My Bad-Hair Life

Confessions of a woman for whom curling irons, styling gels and $50 thickeners proved no help

by Sandy Hingston
dog in wig image
Photograph: Photo: Dancingshiba/Getty Images

My daughter, I regret to say, inherited my hair (and my styling skills). Oh, my son’s is thick and shiny and black, like my husband’s; my daughter’s is...thin and an indeterminate brown. I’ve sympathized with her efforts to defy her destiny for every special occasion of the past 24 years: the chorus solo in sixth grade, the ninth-grade dance, the nightmare that was junior prom. No amount of gel or hairspray made a difference. By senior prom, she’d surrendered. While her peers went to salons to be primped and fussed over and have their hair swept into elaborate (if stiff) updos, she didn’t bother—she just wore it straight and down.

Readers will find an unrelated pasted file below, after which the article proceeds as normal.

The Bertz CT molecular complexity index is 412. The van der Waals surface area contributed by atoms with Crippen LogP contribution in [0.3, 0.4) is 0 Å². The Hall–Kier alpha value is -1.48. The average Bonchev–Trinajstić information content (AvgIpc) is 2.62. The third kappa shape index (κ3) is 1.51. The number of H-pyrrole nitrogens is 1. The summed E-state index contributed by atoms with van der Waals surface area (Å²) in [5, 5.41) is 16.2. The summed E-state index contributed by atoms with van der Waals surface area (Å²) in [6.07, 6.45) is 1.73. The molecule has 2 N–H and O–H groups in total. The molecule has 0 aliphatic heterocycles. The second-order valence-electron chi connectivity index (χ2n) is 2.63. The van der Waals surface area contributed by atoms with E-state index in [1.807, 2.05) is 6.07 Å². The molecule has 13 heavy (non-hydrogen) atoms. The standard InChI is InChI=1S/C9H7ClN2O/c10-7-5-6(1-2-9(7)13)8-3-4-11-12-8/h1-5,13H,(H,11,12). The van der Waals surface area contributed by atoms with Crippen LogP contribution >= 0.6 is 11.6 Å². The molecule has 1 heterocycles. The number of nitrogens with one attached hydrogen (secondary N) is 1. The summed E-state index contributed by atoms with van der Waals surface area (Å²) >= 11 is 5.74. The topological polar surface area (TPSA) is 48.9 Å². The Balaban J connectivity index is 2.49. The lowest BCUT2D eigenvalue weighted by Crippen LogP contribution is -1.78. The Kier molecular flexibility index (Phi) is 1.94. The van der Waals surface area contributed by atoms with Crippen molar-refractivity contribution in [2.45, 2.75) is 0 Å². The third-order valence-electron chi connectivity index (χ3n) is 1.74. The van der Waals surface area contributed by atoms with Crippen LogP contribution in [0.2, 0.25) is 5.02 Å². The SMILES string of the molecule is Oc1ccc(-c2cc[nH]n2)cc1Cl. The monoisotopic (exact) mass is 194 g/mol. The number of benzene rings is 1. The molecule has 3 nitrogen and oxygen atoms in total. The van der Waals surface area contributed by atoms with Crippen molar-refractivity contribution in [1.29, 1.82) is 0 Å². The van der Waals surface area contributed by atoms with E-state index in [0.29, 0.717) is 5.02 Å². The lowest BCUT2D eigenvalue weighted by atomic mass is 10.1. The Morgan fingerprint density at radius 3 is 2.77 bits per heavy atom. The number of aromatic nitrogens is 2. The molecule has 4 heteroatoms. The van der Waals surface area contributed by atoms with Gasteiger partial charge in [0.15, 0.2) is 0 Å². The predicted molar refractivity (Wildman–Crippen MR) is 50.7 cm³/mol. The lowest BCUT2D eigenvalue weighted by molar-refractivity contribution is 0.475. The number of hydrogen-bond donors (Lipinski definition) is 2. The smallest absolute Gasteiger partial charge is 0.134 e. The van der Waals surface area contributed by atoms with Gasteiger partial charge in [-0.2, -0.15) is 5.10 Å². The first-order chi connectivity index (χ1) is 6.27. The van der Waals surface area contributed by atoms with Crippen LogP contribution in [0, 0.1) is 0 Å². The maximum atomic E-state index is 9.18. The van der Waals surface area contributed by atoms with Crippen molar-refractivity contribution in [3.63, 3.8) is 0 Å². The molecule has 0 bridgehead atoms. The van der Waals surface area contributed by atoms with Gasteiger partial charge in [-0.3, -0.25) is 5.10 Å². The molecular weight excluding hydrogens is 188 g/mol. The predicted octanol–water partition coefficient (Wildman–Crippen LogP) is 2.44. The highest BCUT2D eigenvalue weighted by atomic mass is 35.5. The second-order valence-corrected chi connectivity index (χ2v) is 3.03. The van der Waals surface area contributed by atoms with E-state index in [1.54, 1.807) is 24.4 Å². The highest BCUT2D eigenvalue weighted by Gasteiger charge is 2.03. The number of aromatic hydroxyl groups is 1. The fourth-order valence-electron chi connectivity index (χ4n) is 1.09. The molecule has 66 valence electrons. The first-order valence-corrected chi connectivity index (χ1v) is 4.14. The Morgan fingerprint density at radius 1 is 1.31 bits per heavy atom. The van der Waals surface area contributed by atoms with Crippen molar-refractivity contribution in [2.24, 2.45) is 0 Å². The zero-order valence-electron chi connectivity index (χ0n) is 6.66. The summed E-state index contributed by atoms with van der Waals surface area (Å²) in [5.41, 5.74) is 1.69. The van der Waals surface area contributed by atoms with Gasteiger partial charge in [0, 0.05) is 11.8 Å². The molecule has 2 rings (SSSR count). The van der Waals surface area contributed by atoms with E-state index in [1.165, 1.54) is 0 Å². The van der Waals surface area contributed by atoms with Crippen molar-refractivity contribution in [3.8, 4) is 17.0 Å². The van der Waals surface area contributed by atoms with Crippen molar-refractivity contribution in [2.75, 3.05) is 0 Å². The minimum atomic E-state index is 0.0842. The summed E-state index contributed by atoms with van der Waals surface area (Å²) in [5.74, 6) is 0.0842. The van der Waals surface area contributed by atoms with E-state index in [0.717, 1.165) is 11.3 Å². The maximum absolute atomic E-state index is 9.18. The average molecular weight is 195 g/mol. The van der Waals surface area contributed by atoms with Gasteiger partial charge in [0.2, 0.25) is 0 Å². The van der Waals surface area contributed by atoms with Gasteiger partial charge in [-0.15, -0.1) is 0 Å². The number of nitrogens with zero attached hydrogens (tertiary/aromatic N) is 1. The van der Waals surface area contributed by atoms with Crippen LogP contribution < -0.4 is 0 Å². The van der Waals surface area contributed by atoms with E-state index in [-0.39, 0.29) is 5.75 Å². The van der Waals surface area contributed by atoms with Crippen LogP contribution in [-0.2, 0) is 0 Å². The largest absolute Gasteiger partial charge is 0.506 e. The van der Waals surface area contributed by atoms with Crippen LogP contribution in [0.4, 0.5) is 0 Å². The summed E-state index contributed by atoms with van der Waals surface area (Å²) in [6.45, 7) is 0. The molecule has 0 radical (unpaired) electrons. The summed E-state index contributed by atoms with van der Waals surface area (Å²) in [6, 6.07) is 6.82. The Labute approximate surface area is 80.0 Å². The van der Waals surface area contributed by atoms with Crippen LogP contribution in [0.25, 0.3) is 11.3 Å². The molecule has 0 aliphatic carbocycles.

I recently discovered, though, that she’s not as resigned as I’d thought. A while back, she moved in with a man from Kenya. He crops his hair, but even so, you can see that it’s wiry and bursting with curl. I tried to talk with my daughter about the difficulties she might face if the relationship became long-term—two different cultures, two different races, such diverse experiences of the world. She shook her head impatiently, eyes aglow. “But Mom,” she said, “think what this could mean for my kids’ hair.” 

SANDY HINGSTON is a senior editor at Philadelphia magazine.

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First published in the October 2013 issue

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